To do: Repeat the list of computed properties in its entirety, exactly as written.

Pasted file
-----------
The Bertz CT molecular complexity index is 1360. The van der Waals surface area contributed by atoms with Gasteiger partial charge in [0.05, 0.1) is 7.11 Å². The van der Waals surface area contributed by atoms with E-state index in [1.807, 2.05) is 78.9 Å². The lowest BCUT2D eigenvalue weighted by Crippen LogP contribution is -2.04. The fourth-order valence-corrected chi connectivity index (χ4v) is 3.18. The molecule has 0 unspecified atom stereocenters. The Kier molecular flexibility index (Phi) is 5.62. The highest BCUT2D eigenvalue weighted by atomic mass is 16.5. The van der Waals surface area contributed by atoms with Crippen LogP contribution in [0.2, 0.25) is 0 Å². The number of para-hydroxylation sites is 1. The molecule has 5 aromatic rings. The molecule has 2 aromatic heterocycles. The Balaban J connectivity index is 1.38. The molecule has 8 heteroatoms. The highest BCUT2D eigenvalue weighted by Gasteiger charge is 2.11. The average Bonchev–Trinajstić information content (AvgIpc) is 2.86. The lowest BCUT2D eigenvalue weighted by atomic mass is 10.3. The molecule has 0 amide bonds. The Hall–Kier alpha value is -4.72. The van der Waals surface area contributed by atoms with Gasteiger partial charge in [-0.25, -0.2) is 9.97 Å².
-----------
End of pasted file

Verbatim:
The Bertz CT molecular complexity index is 1360. The van der Waals surface area contributed by atoms with Gasteiger partial charge in [0.05, 0.1) is 7.11 Å². The van der Waals surface area contributed by atoms with E-state index in [1.807, 2.05) is 78.9 Å². The lowest BCUT2D eigenvalue weighted by Crippen LogP contribution is -2.04. The fourth-order valence-corrected chi connectivity index (χ4v) is 3.18. The molecule has 0 unspecified atom stereocenters. The Kier molecular flexibility index (Phi) is 5.62. The highest BCUT2D eigenvalue weighted by atomic mass is 16.5. The van der Waals surface area contributed by atoms with Crippen LogP contribution in [0.2, 0.25) is 0 Å². The number of para-hydroxylation sites is 1. The molecule has 5 aromatic rings. The molecule has 2 aromatic heterocycles. The Balaban J connectivity index is 1.38. The molecule has 8 heteroatoms. The highest BCUT2D eigenvalue weighted by Gasteiger charge is 2.11. The average Bonchev–Trinajstić information content (AvgIpc) is 2.86. The lowest BCUT2D eigenvalue weighted by atomic mass is 10.3. The molecule has 0 amide bonds. The Hall–Kier alpha value is -4.72. The van der Waals surface area contributed by atoms with Gasteiger partial charge in [-0.25, -0.2) is 9.97 Å².